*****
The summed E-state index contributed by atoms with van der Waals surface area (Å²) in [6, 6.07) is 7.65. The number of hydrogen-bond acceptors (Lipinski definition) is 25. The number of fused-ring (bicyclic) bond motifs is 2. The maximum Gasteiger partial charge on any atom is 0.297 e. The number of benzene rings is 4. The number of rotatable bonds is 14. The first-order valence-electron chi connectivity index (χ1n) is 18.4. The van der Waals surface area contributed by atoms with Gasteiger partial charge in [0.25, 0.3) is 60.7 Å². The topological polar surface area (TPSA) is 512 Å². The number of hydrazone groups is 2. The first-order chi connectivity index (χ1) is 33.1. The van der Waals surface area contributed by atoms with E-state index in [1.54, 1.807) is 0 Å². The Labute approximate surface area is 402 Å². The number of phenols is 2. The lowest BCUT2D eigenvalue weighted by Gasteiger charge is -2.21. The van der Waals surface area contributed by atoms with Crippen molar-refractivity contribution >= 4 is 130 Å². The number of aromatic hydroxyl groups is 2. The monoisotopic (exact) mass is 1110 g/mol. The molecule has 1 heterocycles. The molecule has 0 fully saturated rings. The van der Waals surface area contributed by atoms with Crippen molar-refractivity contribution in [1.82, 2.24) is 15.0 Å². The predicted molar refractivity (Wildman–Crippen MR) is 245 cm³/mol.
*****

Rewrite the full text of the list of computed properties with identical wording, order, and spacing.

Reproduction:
The summed E-state index contributed by atoms with van der Waals surface area (Å²) in [6, 6.07) is 7.65. The number of hydrogen-bond acceptors (Lipinski definition) is 25. The number of fused-ring (bicyclic) bond motifs is 2. The maximum Gasteiger partial charge on any atom is 0.297 e. The number of benzene rings is 4. The number of rotatable bonds is 14. The first-order valence-electron chi connectivity index (χ1n) is 18.4. The van der Waals surface area contributed by atoms with Gasteiger partial charge in [0.25, 0.3) is 60.7 Å². The topological polar surface area (TPSA) is 512 Å². The number of hydrazone groups is 2. The first-order chi connectivity index (χ1) is 33.1. The van der Waals surface area contributed by atoms with E-state index in [1.54, 1.807) is 0 Å². The Labute approximate surface area is 402 Å². The number of phenols is 2. The lowest BCUT2D eigenvalue weighted by Gasteiger charge is -2.21. The van der Waals surface area contributed by atoms with Crippen molar-refractivity contribution >= 4 is 130 Å². The number of aromatic hydroxyl groups is 2. The monoisotopic (exact) mass is 1110 g/mol. The molecule has 1 heterocycles. The molecule has 0 fully saturated rings. The van der Waals surface area contributed by atoms with Crippen molar-refractivity contribution in [1.82, 2.24) is 15.0 Å². The predicted molar refractivity (Wildman–Crippen MR) is 245 cm³/mol.